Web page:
IFC helps Kyrgyzstan improve access to high-quality healthcare services

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BISHKEK (TCA) — IFC, a member of the World Bank Group, has helped the Government of Kyrgyzstan improve dialysis treatment for patients suffering from kidney failure, part of the Government’s effort to improve patients access to high-quality health services in the country.

Every year, more and more people are suffering from kidney failure in Kyrgyzstan, and only 20% of patients that need lifesaving dialysis treatment have access to it through public health facilities.

The Kyrgyz Ministry of Health signed a landmark public-private partnership (PPP) agreement on August 16 with Germany’s company, Fresenius Medical Care, which won a competitive bidding process to provide dialysis services, the IFC said in a press release.

“We have been actively working to collaborate with the private sector to meet the growing needs for high-quality healthcare services,” said Talantbek Batyraliev, the Kyrgyz Republic’s Minister of Health. “We are now happy to sign this first-of-its-kind, market-changing PPP agreement which will ensure our citizens have access to high-quality, international-quality dialysis treatment from the global leader in dialysis services.”

The partnership will ensure the company provides all-inclusive dialysis treatment to the people of Bishkek and two other densely populated regions, known as oblasts, covering about 75 percent of the Kyrgyz population. The new dialysis centers are part of a Ministry of Health program to improve the country’s healthcare infrastructure, including through the use of public-private-partnerships.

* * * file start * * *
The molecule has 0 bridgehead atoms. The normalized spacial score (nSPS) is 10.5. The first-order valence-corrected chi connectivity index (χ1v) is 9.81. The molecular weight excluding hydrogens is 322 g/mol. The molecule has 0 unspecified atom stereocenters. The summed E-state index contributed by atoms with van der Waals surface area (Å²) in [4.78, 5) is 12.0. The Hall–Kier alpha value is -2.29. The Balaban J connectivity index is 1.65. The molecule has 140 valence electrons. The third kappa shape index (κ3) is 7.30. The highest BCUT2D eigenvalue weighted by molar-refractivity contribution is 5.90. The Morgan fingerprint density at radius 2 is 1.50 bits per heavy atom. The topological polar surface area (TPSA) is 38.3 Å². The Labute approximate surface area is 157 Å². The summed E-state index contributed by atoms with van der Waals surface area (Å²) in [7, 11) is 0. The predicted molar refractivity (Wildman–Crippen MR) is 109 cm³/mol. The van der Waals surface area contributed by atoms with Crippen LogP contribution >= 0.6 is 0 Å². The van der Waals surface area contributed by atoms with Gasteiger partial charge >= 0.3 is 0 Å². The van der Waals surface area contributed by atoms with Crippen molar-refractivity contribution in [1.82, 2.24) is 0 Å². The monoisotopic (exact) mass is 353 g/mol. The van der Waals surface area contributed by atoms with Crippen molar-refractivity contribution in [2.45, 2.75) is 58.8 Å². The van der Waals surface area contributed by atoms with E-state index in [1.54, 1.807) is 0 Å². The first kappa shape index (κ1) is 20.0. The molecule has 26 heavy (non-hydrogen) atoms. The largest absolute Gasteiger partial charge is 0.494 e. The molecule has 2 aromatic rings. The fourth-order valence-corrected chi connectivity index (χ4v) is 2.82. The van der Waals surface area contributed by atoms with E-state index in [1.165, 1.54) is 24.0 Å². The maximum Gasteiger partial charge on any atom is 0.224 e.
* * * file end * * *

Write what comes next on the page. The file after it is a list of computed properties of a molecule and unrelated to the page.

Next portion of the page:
At the request of the Ministry of Health, IFC provided advice and expertise in implementing the project, which is the first developed under the Ministry of Health’s public-private partnership program. The dialysis project is expected to deliver high-quality services in accordance with the best industry standards, save the government money, and expand access of dialysis services to more patients.

“This is an excellent example of how the private and public sectors can work together to make a difference,” said Moazzam Mekan, IFC Regional Manager for Central Asia. “Public-private partnerships are a central component of the government’s strategy for private sector development in the country. We are happy to have worked with the Ministry of Health to provide transaction advisory services in implementation of this project at international standards to attract a highly-qualified partner to increase people’s access to affordable dialysis treatment. IFC stands ready to continue to support the government in achieving its goals to increase private investment and improve its people’s access to quality services.”

This project is supported by several development organizations, such as KfW, which is acting on behalf of the German Development Ministry and the governments of Austria, Hungary and Switzerland.

Sergey Kwan

TCA